Does Health Care Measure Up? The United States government has been considering health care reform since the 1930’s. At that time, Franklin D. Roosevelt didn’t press his ideas on Congress because he did not want to risk his other New Deal proposals. But other presidents, including Harry Truman in 1949 and Richard Nixon in 1971, have tried to introduce some type of health care reform, enjoying varying measures of success. Why do we still need reform? Currently, the United States is the only industrialized nation that does not have some type of national health care policy. According to a 2003 L.A. Times poll, “70% [of the respondents] consider the current [health care] system unsound,” and the President has made health care one of his main policy issues. Many states, such as Florida and Oregon, have initiated their own plans to increase health care availability to their residents. Yet, whether we all agree on the type of reform needed, or if it is needed at all, we do need to address some issues critical to many inner-city and rural residents. Do we have enough health care providers in rural areas? Is enough emergency care available in inner cities? Is affordable insurance coverage available to offset the cost of health care? Janice Castro says in The American Way of Health that “there are twice as many physicians now as there were about 20 years ago,” but today only about 30% of those doctors are General Practitioners. With the number of General Practitioners decreasing, the competition among cities and towns to attract these doctors becomes quite intense. Some hospitals hire recruiting firms to find doctors for them, while others pay between $1500 and $2250 for recruiting booths at annual me… … middle of paper … …for many serious conditions, such as AIDS. These sad facts lead to the conclusion that our health care system is definitely not serving the needs of many rural and inner-city residents. The combination of the shortage of General Practitioners and uncompensated care increases the strain on already overburdened hospitals, forcing many to close or restrict services the their customers, and in turn forcing medical costs up and raising again insurance premiums. All of this leads to a rise in the number in uninsured and underinsured Americans. These are financial and social costs that everyone ends up paying eventually, usually in the form of higher taxes. Perhaps now is the time for the government to initiate some type of health care reform targeted for rural and inner-city areas, instead of just considering it once more and passing it on for another year.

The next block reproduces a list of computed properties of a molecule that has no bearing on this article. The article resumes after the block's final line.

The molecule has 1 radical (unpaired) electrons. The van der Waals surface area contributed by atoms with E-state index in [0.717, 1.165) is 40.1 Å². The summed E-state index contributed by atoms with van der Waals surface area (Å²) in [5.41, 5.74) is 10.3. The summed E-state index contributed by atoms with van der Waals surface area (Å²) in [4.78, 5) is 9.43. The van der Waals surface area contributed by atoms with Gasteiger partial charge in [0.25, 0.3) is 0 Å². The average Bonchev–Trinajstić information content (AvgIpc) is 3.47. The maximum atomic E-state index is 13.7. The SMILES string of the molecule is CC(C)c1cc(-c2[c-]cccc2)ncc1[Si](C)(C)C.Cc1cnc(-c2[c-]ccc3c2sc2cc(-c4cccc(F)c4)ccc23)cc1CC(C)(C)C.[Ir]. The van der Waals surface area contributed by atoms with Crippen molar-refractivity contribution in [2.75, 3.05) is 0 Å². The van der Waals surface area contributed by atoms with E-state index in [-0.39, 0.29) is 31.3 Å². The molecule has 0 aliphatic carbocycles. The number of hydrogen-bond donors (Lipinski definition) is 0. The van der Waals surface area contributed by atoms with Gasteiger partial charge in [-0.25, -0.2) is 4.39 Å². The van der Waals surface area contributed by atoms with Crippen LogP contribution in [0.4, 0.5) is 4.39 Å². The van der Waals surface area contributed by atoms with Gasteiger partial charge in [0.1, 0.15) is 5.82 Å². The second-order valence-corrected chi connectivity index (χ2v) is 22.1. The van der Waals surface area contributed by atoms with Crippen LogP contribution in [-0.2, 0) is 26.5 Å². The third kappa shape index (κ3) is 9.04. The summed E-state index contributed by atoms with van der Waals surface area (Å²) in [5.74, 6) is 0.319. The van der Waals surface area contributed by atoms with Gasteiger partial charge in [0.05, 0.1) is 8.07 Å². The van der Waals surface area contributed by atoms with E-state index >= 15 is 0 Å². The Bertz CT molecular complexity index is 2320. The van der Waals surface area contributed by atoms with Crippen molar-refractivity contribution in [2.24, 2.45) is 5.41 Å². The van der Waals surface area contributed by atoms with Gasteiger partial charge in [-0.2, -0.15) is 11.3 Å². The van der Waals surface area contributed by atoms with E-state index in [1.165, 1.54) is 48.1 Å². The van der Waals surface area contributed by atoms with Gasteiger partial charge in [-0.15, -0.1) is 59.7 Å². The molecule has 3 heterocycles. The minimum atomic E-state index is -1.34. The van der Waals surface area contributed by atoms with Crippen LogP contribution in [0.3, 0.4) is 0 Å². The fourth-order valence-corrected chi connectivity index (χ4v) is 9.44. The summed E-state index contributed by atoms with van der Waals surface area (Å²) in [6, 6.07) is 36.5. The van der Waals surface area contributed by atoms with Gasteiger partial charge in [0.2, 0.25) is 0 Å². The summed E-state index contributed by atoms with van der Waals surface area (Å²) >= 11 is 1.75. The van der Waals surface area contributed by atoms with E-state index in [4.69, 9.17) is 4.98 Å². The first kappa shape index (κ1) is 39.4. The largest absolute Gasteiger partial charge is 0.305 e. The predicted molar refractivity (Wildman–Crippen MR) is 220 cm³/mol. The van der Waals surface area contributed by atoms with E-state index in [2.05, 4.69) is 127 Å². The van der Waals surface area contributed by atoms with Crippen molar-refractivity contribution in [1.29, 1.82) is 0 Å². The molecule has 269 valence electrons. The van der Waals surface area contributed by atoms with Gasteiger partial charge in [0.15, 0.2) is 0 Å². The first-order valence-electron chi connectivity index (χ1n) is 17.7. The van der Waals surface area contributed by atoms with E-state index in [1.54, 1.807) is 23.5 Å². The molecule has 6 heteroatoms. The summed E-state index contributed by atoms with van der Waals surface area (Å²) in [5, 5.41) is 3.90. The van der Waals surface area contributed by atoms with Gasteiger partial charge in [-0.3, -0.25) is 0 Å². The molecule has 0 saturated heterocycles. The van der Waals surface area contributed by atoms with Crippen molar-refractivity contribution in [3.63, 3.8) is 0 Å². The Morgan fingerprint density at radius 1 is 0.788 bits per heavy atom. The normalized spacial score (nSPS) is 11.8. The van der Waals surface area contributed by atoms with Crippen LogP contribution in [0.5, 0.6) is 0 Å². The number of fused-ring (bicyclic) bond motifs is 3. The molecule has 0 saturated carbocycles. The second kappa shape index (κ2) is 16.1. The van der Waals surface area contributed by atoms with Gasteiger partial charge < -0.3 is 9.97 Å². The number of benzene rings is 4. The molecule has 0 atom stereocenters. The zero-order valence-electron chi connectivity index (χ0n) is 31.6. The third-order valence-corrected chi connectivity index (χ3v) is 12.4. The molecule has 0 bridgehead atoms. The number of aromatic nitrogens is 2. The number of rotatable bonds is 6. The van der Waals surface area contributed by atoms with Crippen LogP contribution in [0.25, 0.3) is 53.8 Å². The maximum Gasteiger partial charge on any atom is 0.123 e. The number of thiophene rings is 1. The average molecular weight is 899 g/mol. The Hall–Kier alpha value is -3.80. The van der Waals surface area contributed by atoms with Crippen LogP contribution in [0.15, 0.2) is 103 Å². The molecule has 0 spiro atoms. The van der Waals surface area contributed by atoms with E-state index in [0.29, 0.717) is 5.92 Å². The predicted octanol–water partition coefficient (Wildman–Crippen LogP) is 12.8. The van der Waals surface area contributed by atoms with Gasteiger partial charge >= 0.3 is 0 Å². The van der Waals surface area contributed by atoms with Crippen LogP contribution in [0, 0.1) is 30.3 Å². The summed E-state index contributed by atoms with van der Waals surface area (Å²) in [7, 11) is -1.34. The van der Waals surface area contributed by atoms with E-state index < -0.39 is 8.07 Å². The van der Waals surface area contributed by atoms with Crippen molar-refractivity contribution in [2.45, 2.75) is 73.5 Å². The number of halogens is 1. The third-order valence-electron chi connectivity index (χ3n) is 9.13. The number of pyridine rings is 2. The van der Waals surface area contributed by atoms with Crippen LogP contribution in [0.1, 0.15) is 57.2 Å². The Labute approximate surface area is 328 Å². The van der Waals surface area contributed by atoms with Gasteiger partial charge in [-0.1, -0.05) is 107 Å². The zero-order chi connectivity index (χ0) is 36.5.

Othello – It Ranks High or Low?
Othello – It Ranks High or Low?
William Shakespeare’s tragic drama Othello has been given high marks by some critics and low marks by others. Let us elaborate on this problem in this essay.
In the volume Shakespeare and Tragedy John Bayley explains why the modern audience feels so exasperated when viewing this play:
But Othello is not freed by this sense of his own situation: he has been caught in it as if in a snare. And instead of being freed by the hero’s consciousness of things, and sharing it with him, we are forced to stand outside Othello’s delusion. The play grips us in its own artifice of incomprehension. And for most onlookers, nowadays, the sensation seems to be more exasperating than it is either thrilling or painful. (200-201)
The feeling of exasperation on the part of the audience is not universal. Lily B. Campbell in Shakespeare’s Tragic Heroes explains the factor that made Othello significant among the tragedies of its time:
The Moor goes to the task of killing his wife in the name of justice;
Thy bed, lust-stain’d, shall with lust’s blood be spotted.
And in the second scene, the scene of the murder, he cries again as he looks upon the sleeping Desdemona and kisses her:
Oh, balmy breath, thou dost almost persuade
Justice to break her sword!
It is this insistence upon the passion which makes men try to take the place of God, and by private revenge execute the laws of God that makes Othello significant in the tragedy of its time. Othello sees his acts as the expression of justice, worked out in the most perfect balance of deed and punishment. (172)
If the justice aspect of private revenge gave the play popularity then, what gives it fame today? Othello would appear to have a beauty about it which is hard to match – thus ranking the play high. Helen Gardner in “Othello: A Tragedy of Beauty and Fortune” touches on this beauty which enables this play to stand above the other tragedies of the Bard:
Among the tragedies of Shakespeare Othello is supreme in one quality: beauty. Much of its poetry, in imagery, perfection of phrase, and steadiness of rhythm, soaring yet firm, enchants the sensuous imagination. This kind of beauty Othello shares with Romeo and Juliet and Antony and Cleopatra; it is a corollary of the theme which it shares with them.